Roy Halladay was the best pitcher in baseball for approximately ten years. During his first two seasons with the Philadelphia Phillies', this era's version of Walter Johnson continued to force hitters across the major leagues to fail. As he attempts to push his way back to the top of his game this season, it's fair to speculate if he and his right arm can rebound.
Since first breaking into the major leagues with the Toronto Blue Jays in 1998, Halladay has thrown over 2,700 combined regular and postseason innings. His famous workout regimen enabled a steady stream of 200+ seasonal innings performances.
The right lat strain that “Doc” first felt last spring caused him to miss a chunk of the season. It also cut the 34-year-old's start total down to 25 games, his innings total down to 156.33 and likely prevented the Phillies from extending his expiring contract past this season.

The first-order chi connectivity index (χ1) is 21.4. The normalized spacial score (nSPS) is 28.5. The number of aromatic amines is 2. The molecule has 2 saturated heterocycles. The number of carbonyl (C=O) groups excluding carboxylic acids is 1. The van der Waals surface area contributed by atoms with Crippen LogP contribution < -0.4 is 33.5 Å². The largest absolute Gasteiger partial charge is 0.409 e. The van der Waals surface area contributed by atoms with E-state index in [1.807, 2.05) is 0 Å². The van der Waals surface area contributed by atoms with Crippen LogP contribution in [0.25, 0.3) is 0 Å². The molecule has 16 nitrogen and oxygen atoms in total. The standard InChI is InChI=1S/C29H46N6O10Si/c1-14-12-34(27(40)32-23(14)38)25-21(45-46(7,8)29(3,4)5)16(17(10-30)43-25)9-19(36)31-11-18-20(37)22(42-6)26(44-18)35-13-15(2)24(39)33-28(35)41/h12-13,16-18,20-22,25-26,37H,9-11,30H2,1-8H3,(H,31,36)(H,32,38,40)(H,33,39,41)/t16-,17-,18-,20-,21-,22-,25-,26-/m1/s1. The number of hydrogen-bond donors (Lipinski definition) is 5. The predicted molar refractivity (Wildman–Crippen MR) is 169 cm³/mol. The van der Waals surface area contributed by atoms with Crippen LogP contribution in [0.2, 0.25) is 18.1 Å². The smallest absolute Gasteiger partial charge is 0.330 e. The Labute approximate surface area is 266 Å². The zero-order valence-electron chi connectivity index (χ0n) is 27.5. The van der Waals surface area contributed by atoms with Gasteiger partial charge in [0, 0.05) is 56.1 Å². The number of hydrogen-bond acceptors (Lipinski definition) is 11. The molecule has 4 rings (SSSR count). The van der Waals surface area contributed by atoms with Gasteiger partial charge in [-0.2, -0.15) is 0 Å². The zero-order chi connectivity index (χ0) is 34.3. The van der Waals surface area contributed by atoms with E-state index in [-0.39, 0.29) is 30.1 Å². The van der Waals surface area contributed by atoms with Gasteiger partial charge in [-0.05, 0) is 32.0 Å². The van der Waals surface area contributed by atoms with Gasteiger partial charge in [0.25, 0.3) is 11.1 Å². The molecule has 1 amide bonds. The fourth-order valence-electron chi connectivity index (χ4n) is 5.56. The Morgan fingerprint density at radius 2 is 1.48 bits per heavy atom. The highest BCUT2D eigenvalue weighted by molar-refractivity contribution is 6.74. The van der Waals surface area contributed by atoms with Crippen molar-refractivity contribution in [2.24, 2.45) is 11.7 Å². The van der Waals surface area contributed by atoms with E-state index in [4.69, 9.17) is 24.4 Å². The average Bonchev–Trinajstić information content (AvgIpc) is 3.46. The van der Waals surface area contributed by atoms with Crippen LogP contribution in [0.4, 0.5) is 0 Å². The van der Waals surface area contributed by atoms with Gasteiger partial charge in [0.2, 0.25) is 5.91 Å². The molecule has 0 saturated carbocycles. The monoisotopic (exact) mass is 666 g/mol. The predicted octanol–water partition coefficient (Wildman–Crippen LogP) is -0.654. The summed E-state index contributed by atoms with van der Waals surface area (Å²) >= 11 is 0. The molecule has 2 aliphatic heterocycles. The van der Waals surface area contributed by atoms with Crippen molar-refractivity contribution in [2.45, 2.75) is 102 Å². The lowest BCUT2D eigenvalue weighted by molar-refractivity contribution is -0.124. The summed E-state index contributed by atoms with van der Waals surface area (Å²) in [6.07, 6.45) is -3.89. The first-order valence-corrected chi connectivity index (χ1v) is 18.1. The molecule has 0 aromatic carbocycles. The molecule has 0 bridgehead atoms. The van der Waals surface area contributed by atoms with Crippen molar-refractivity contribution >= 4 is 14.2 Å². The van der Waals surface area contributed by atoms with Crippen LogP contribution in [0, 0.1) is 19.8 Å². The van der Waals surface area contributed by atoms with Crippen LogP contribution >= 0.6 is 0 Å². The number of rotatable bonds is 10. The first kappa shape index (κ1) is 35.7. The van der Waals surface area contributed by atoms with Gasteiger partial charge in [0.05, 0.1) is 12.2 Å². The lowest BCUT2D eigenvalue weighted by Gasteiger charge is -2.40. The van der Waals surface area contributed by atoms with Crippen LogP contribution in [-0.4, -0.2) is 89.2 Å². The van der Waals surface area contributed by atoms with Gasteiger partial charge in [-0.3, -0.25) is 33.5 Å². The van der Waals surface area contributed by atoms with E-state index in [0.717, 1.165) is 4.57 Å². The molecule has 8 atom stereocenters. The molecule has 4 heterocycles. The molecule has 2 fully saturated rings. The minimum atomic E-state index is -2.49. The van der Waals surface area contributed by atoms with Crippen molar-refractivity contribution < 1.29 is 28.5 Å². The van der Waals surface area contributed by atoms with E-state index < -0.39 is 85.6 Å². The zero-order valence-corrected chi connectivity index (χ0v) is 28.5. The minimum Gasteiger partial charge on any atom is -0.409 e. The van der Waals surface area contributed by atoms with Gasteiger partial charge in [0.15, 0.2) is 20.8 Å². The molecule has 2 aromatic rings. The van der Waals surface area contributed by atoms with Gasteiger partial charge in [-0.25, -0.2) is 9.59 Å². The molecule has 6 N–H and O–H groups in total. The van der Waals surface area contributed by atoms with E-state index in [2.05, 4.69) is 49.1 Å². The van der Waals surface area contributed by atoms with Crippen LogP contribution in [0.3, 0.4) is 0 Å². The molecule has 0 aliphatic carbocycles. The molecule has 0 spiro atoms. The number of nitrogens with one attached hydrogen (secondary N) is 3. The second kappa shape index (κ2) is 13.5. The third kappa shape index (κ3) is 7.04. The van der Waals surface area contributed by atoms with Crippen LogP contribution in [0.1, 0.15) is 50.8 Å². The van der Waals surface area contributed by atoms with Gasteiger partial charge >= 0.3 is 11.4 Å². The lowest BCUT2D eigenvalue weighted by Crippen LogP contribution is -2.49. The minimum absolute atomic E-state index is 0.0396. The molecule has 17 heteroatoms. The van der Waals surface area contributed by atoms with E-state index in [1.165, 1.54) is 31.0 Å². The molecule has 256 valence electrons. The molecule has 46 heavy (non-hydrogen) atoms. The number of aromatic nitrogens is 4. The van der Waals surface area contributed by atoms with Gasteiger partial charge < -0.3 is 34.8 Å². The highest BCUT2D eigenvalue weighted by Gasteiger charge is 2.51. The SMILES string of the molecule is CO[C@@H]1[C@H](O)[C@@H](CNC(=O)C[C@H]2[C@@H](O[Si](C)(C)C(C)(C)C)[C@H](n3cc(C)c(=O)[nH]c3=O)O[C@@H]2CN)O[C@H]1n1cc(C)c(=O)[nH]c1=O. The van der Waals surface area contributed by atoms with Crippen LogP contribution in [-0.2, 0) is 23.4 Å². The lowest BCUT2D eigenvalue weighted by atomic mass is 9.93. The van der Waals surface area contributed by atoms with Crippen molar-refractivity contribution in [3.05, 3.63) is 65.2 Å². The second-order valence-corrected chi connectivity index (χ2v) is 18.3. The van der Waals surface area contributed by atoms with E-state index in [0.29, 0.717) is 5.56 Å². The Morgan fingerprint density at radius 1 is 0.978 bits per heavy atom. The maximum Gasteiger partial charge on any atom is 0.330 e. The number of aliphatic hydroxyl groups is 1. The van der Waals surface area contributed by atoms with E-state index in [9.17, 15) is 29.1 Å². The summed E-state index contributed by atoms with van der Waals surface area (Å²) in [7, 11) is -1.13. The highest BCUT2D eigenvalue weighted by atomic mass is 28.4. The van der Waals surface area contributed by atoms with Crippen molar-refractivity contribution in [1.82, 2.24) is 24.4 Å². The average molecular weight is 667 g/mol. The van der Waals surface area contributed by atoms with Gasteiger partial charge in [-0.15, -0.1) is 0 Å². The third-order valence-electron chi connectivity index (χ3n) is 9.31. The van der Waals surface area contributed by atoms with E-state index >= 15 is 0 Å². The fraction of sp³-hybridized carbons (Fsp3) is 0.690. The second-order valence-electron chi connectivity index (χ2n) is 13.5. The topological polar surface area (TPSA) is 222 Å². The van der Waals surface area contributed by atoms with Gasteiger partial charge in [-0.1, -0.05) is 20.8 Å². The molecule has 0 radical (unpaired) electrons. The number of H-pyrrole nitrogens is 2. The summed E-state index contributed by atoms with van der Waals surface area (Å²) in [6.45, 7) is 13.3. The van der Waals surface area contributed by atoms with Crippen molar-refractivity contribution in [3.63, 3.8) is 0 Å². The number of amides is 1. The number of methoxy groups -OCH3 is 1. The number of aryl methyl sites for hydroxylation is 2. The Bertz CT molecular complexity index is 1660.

But, no one should count this two-time Cy Young Award winner out. Least we forget that he threw a perfect regular season game and a no-hitter in his first-ever playoff game just three seasons ago. Halladay, like many great pitchers throughout history, is capable of willing himself to success by using his baseball experience and whatever remains of his physical talent.
“The Big Train” (Johnson) only started 15 games for the Washington Senators in 1920. During that season he only threw 143.67 innings and went 8-10. The 33-year-old bounced back in 1921 to start 32 games, throw 264 innings and go 17-14.
Yes, the eras were different and no two men are truly comparable. But, some middle-aged pitchers are fully capable of working their way back to their own historical form. The great ones make it happen.